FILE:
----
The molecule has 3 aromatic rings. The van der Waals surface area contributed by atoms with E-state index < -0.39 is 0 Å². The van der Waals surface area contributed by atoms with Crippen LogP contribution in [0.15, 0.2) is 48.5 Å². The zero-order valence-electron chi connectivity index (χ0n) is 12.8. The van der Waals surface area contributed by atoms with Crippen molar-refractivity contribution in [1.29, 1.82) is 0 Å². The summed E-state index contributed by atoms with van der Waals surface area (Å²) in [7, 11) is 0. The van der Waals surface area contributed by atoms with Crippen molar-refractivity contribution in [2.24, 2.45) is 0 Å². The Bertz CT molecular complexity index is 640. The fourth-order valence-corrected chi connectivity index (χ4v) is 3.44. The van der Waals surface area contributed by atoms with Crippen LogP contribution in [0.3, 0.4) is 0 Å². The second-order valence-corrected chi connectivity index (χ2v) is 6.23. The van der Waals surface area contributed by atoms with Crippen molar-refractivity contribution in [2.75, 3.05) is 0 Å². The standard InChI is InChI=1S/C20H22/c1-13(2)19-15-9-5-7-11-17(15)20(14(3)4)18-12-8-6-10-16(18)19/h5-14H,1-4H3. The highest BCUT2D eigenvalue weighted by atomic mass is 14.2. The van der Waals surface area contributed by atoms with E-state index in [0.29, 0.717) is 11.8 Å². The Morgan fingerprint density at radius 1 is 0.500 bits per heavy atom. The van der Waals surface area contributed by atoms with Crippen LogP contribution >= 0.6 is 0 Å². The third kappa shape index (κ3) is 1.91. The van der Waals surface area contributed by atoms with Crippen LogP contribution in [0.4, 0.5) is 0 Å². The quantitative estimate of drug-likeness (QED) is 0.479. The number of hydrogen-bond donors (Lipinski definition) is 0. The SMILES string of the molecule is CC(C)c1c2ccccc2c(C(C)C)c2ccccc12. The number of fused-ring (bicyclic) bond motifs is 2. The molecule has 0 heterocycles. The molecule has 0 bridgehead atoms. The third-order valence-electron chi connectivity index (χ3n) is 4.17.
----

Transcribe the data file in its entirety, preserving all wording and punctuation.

The molecule has 3 aromatic rings. The van der Waals surface area contributed by atoms with E-state index < -0.39 is 0 Å². The van der Waals surface area contributed by atoms with Crippen LogP contribution in [0.15, 0.2) is 48.5 Å². The zero-order valence-electron chi connectivity index (χ0n) is 12.8. The van der Waals surface area contributed by atoms with Crippen molar-refractivity contribution in [1.29, 1.82) is 0 Å². The summed E-state index contributed by atoms with van der Waals surface area (Å²) in [7, 11) is 0. The van der Waals surface area contributed by atoms with Crippen molar-refractivity contribution in [2.24, 2.45) is 0 Å². The Bertz CT molecular complexity index is 640. The fourth-order valence-corrected chi connectivity index (χ4v) is 3.44. The van der Waals surface area contributed by atoms with Crippen LogP contribution in [0.3, 0.4) is 0 Å². The second-order valence-corrected chi connectivity index (χ2v) is 6.23. The van der Waals surface area contributed by atoms with Crippen molar-refractivity contribution in [2.75, 3.05) is 0 Å². The standard InChI is InChI=1S/C20H22/c1-13(2)19-15-9-5-7-11-17(15)20(14(3)4)18-12-8-6-10-16(18)19/h5-14H,1-4H3. The highest BCUT2D eigenvalue weighted by atomic mass is 14.2. The van der Waals surface area contributed by atoms with E-state index in [0.29, 0.717) is 11.8 Å². The Morgan fingerprint density at radius 1 is 0.500 bits per heavy atom. The van der Waals surface area contributed by atoms with Crippen LogP contribution >= 0.6 is 0 Å². The third kappa shape index (κ3) is 1.91. The van der Waals surface area contributed by atoms with Crippen LogP contribution in [0.4, 0.5) is 0 Å². The quantitative estimate of drug-likeness (QED) is 0.479. The number of hydrogen-bond donors (Lipinski definition) is 0. The SMILES string of the molecule is CC(C)c1c2ccccc2c(C(C)C)c2ccccc12. The number of fused-ring (bicyclic) bond motifs is 2. The molecule has 0 heterocycles. The molecule has 0 bridgehead atoms. The third-order valence-electron chi connectivity index (χ3n) is 4.17.